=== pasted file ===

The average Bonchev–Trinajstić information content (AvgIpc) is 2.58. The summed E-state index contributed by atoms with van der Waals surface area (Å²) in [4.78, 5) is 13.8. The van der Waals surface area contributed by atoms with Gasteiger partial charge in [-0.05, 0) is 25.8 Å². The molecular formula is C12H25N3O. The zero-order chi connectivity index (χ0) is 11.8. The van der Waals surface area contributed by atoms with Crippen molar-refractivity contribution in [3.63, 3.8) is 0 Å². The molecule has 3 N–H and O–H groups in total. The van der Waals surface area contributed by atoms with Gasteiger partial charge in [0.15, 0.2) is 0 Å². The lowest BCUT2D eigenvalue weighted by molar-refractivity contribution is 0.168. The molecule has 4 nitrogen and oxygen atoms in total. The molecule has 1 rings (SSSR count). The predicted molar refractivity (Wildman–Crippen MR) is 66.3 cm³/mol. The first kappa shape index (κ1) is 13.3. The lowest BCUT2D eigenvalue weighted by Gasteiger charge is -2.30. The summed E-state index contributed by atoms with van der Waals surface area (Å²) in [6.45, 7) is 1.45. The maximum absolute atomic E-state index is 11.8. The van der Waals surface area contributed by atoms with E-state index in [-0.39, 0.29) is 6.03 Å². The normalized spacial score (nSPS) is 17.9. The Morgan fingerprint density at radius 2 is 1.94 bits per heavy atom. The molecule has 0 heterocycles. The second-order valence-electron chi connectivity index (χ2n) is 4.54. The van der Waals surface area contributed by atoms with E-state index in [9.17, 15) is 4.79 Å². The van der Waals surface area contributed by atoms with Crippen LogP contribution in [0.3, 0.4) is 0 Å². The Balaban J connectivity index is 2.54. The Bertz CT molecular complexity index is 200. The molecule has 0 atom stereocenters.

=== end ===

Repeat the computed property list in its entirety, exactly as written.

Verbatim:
The average Bonchev–Trinajstić information content (AvgIpc) is 2.58. The summed E-state index contributed by atoms with van der Waals surface area (Å²) in [4.78, 5) is 13.8. The van der Waals surface area contributed by atoms with Gasteiger partial charge in [-0.05, 0) is 25.8 Å². The molecular formula is C12H25N3O. The zero-order chi connectivity index (χ0) is 11.8. The van der Waals surface area contributed by atoms with Crippen molar-refractivity contribution in [3.63, 3.8) is 0 Å². The molecule has 3 N–H and O–H groups in total. The van der Waals surface area contributed by atoms with Gasteiger partial charge in [0.15, 0.2) is 0 Å². The lowest BCUT2D eigenvalue weighted by molar-refractivity contribution is 0.168. The molecule has 4 nitrogen and oxygen atoms in total. The molecule has 1 rings (SSSR count). The predicted molar refractivity (Wildman–Crippen MR) is 66.3 cm³/mol. The first kappa shape index (κ1) is 13.3. The lowest BCUT2D eigenvalue weighted by Gasteiger charge is -2.30. The summed E-state index contributed by atoms with van der Waals surface area (Å²) in [6.45, 7) is 1.45. The maximum absolute atomic E-state index is 11.8. The van der Waals surface area contributed by atoms with E-state index in [-0.39, 0.29) is 6.03 Å². The normalized spacial score (nSPS) is 17.9. The Morgan fingerprint density at radius 2 is 1.94 bits per heavy atom. The molecule has 0 heterocycles. The second-order valence-electron chi connectivity index (χ2n) is 4.54. The van der Waals surface area contributed by atoms with E-state index in [9.17, 15) is 4.79 Å². The van der Waals surface area contributed by atoms with Crippen LogP contribution in [0.3, 0.4) is 0 Å². The Balaban J connectivity index is 2.54. The Bertz CT molecular complexity index is 200. The molecule has 0 atom stereocenters.